Importantly, to preserve their right to recover punitive damages and/or attorneys’ fees from any employee who may be found liable for trade secret misappropriation, the DTSA requires companies to provide employees with a “notice” of immunity.  The “notice” may be provided in any contract or agreement with an employee that governs the use of a trade secret or other confidential information or may be satisfied if the employer provides a cross-reference to a policy document provided to the employee that sets forth the employer’s reporting policy for a suspected violation of law.  The notice requirements, however, do not pertain to acts that are otherwise prohibited by law, such as the unlawful access of material by unauthorized means, for example, under the Computer Fraud and Abuse Act. 

Ex Parte Seizures

Perhaps the most hotly debated provisions of the DTSA relate to ex parte seizures. The DTSA newly permits a plaintiff to request ex parte, seizure of another parties’ property by law enforcement to prevent the propagation of a companies’ trade secrets.  An “ex parte” request is one in which notice does not need to be given to the party in possession of the property seeking to be seized.  The seemingly dramatic remedy is a clear response to our digital and interconnected world, where a companies’ valuable trade secrets may be spread instantaneously with  just a few clicks of a computer mouse or mobile phone.  Although ex parte seizures are a potentially important new remedy to combat trade secret misappropriation, it remains to be seen how often such a remedy will be ordered.  The DTSA states that federal courts may only issue orders providing for a seizure of property in “extraordinary circumstances” and after meeting other significant requirements, including posting a bond against improper or excessive seizure.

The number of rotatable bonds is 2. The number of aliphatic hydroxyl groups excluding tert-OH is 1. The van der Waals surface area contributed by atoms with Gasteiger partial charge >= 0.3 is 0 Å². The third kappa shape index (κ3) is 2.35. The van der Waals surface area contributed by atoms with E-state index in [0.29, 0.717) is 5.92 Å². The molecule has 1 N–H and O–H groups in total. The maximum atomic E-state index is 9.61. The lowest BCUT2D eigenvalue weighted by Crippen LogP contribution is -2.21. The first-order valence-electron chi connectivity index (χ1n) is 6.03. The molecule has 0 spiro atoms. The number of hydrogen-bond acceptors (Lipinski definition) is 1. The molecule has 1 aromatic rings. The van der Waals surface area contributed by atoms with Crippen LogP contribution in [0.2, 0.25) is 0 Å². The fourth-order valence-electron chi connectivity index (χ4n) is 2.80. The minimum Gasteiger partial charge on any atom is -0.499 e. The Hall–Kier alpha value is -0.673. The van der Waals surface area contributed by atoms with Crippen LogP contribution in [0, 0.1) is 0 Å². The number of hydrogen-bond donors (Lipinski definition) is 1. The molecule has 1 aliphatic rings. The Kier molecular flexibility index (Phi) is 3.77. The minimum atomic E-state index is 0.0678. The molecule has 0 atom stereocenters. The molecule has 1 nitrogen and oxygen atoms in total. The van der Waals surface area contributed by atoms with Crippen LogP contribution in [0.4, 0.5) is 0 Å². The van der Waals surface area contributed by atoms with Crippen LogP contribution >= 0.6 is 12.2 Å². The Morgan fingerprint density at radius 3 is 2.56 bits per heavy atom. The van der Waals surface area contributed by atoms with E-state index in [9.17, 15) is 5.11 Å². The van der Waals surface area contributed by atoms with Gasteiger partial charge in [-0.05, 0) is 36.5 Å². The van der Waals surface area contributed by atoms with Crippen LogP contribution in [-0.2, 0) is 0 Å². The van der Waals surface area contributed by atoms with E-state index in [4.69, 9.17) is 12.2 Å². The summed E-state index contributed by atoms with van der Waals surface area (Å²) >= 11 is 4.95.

A Trade Secret Checklist